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Small business owners waiting to learn more about how to apply for PPP loan forgiveness

Many business owners said this has been a very stressful time

ORLANDO, Fla. – With no new stimulus package in sight, small business owners are still waiting to learn more about the forgiveness loan application which is part of the Paycheck Protection Program.

“It’s very stressful, it’s very scary to see that ‘Hey, you might need to be liable for that money,’” Owner of Too Much Sauce in Orlando Evan Dimov said about the loan PPP loan he received in April to help him stay afloat during the pandemic shutdown.

The PPP was part of the $350 billion handed to the small business administration as part of the CARES Act. It provided forgivable loans to cover payroll and overhead expenses, intended to keep mom-and-pop shops from folding.

“Right now, I’m just waiting to fill out my forgiveness application,” Greg Granda, owner of Shaker’s American Cafe said. “We don’t really know for sure. But I think it’s just gonna be a simplified application.” Granda and Dimov are among more than 96,000 small business owners who received assistance from the PPP.

Both business owners said they’re ready to apply for the loan forgiveness, but there’s still ambiguity in terms of the process.

“They change the rules so many times and we are just waiting to see. It’s kind of stressful in a way because you don’t know if they’re gonna forgive everything,” Dimov said “Sometimes they say it’s gonna be forgiven up to 150 or just 50 so we don’t really know the number of documents needed.”

The Small Business Administration started accepting the forms on Aug. 10. By late September, it had received 96,000 but has not yet approved or denied a single application, according to its chief of staff, William Manger.

“Right now, CBA as well as a coalition of 100 other trade associations that represent businesses as well as lenders, are working to get a streamline forgiveness process together,” Nick Simpson, senior VP of public affairs for the Consumer Bankers Association said, adding they’re working to get a streamlined forgiveness process that would simplify the application for businesses that received $150,000 or less.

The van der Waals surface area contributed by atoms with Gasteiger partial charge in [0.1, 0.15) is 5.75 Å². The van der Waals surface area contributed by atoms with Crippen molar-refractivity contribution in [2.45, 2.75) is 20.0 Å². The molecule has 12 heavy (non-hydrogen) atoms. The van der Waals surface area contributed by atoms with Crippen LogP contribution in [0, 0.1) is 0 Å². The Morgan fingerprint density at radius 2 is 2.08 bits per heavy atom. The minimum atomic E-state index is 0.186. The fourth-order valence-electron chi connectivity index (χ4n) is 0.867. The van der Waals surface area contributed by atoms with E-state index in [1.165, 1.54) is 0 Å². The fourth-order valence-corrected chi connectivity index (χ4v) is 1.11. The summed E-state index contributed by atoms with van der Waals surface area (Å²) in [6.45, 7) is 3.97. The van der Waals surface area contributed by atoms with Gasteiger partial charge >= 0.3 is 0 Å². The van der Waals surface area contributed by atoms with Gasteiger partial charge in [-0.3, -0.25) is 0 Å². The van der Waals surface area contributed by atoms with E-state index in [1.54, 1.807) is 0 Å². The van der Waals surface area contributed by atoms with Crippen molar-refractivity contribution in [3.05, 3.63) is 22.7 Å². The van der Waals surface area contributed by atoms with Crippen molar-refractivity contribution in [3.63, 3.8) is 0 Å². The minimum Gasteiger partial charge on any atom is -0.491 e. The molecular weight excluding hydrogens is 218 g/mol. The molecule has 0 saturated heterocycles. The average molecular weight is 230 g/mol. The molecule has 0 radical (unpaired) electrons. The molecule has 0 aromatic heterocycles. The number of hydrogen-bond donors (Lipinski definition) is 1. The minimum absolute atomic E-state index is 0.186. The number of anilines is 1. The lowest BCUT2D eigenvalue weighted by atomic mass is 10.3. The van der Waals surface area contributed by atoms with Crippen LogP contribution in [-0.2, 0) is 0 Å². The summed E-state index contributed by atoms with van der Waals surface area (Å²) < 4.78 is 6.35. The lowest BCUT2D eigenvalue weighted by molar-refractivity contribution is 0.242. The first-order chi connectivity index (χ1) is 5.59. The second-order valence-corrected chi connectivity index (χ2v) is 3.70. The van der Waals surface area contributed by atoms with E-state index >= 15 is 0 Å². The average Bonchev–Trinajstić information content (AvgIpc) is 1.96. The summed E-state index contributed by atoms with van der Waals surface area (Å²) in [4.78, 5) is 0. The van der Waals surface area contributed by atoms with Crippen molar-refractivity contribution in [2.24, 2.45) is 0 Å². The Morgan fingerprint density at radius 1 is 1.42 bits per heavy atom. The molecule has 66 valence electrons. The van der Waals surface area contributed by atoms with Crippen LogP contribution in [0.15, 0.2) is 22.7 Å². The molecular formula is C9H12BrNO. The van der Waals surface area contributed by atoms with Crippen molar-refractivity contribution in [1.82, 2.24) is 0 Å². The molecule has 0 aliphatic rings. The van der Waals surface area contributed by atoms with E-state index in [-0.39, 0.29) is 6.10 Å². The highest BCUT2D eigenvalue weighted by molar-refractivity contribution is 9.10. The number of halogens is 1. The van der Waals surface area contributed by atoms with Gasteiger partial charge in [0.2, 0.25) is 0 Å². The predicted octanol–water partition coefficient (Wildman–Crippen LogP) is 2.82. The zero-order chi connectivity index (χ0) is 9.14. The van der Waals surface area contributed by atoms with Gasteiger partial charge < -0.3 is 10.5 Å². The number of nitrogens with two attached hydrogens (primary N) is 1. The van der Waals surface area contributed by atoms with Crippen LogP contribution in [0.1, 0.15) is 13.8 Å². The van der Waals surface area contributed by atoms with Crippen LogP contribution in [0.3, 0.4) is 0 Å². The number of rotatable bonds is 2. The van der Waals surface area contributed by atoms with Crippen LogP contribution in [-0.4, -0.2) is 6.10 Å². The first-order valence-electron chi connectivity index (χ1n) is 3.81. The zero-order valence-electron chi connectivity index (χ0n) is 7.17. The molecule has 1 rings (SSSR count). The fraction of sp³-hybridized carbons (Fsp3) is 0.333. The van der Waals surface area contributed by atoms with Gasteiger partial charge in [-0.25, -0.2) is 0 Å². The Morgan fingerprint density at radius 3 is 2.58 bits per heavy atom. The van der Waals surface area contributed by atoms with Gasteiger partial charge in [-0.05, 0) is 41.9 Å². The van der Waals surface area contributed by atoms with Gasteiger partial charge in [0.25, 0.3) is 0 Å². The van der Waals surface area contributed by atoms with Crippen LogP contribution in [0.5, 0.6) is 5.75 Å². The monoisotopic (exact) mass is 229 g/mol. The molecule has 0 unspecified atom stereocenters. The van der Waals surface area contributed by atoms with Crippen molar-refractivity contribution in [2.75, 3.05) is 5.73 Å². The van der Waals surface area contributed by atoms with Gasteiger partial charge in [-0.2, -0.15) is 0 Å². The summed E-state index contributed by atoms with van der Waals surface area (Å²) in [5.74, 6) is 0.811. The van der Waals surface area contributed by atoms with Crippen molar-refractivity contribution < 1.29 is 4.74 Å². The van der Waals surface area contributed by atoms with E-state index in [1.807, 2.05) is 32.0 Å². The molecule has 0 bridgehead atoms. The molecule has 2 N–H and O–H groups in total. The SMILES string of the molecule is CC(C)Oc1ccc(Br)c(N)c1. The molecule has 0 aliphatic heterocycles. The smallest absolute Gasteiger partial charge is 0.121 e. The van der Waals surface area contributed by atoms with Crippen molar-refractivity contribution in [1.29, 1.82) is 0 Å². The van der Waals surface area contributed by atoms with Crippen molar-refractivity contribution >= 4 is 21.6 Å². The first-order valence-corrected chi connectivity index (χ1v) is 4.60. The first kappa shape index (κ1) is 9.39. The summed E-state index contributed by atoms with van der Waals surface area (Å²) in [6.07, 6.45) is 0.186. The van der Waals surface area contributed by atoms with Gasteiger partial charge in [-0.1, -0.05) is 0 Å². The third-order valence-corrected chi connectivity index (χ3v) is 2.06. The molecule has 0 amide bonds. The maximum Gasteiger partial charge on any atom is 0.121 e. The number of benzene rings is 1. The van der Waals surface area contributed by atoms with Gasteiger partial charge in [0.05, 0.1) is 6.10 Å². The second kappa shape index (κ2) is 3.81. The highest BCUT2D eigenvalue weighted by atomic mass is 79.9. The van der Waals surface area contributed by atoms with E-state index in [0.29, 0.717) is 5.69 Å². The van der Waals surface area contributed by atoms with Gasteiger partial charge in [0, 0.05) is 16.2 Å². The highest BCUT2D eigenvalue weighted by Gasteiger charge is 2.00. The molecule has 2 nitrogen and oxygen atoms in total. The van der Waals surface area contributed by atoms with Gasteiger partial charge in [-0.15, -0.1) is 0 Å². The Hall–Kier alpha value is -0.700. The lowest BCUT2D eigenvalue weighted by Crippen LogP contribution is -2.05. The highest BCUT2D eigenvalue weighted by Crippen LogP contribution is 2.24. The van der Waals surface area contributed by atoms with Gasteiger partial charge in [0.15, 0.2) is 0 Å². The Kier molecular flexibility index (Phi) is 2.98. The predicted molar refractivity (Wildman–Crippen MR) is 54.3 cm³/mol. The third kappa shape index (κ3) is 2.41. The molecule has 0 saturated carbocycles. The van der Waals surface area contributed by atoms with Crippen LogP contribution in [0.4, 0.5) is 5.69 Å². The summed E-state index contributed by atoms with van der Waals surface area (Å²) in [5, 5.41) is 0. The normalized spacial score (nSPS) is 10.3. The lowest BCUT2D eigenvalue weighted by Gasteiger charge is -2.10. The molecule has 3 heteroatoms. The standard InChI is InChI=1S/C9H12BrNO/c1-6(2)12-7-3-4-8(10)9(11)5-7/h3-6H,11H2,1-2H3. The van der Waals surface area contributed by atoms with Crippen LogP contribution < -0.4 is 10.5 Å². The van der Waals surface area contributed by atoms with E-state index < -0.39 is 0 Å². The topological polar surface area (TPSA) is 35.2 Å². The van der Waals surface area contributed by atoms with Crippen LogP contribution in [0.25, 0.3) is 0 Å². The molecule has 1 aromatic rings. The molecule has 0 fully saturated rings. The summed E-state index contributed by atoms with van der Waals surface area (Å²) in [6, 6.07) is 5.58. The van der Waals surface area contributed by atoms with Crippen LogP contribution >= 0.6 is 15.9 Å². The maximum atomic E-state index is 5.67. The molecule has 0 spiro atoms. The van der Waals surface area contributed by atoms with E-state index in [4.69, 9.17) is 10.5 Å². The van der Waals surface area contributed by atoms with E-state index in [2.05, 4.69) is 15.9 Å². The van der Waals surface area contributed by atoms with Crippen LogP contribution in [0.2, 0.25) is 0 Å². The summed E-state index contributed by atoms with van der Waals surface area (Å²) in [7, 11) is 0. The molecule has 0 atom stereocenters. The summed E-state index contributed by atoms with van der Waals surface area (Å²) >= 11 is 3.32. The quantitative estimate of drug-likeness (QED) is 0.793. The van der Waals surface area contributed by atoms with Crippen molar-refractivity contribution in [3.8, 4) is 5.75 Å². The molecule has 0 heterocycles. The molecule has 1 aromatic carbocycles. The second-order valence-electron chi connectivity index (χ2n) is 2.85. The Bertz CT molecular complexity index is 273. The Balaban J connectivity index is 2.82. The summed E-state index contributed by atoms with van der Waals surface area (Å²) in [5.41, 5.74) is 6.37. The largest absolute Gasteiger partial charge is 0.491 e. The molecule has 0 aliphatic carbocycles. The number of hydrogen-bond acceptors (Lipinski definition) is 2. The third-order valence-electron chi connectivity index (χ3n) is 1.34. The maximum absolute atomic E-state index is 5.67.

“Especially for the mom and pop small businesses to have a streamlined process that says I used my funds in accordance with the program, in accordance with the law, and sign a one-page attestation that will allow SBA to go ahead and forgive the majority of these loans,” Simpson said.

Currently, the Senate Bill 4117 would provide for automatic forgiveness of a paycheck protection loan that is not more than $150,000 if the recipient submits a one-page form but until the White House and Congress come to an agreement on a new stimulus package, the CBA thinks it’s unlikely to pass before the election.

“There is a two bipartisan piece of legislation, one’s in the Senate, and one’s in the House. There’s probable bipartisan support for this streamline forgiveness process of PPP so let’s go ahead and move that. Let’s take that off the table, and then come back and get to new negotiating on a larger package,” Simpson said.

As for small business owners like Granda, he supports the idea because it takes the burden of providing the lender an extensive amount of paperwork.

“The SBA doesn’t want small business owners to spend a lot of time with paperwork,” Granda said. “If it could be a one-page simple application, reattest that you spent the money correctly I’d be very happy.”


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